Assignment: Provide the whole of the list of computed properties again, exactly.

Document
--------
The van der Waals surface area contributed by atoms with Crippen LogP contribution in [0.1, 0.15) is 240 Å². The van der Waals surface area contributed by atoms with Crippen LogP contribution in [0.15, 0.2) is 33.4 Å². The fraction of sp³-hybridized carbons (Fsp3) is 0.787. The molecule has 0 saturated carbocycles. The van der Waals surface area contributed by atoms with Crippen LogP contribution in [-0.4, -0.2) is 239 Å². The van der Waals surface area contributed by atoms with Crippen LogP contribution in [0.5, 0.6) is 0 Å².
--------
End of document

The van der Waals surface area contributed by atoms with Crippen LogP contribution in [0.1, 0.15) is 240 Å². The van der Waals surface area contributed by atoms with Crippen LogP contribution in [0.15, 0.2) is 33.4 Å². The fraction of sp³-hybridized carbons (Fsp3) is 0.787. The molecule has 0 saturated carbocycles. The van der Waals surface area contributed by atoms with Crippen LogP contribution in [-0.4, -0.2) is 239 Å². The van der Waals surface area contributed by atoms with Crippen LogP contribution in [0.5, 0.6) is 0 Å².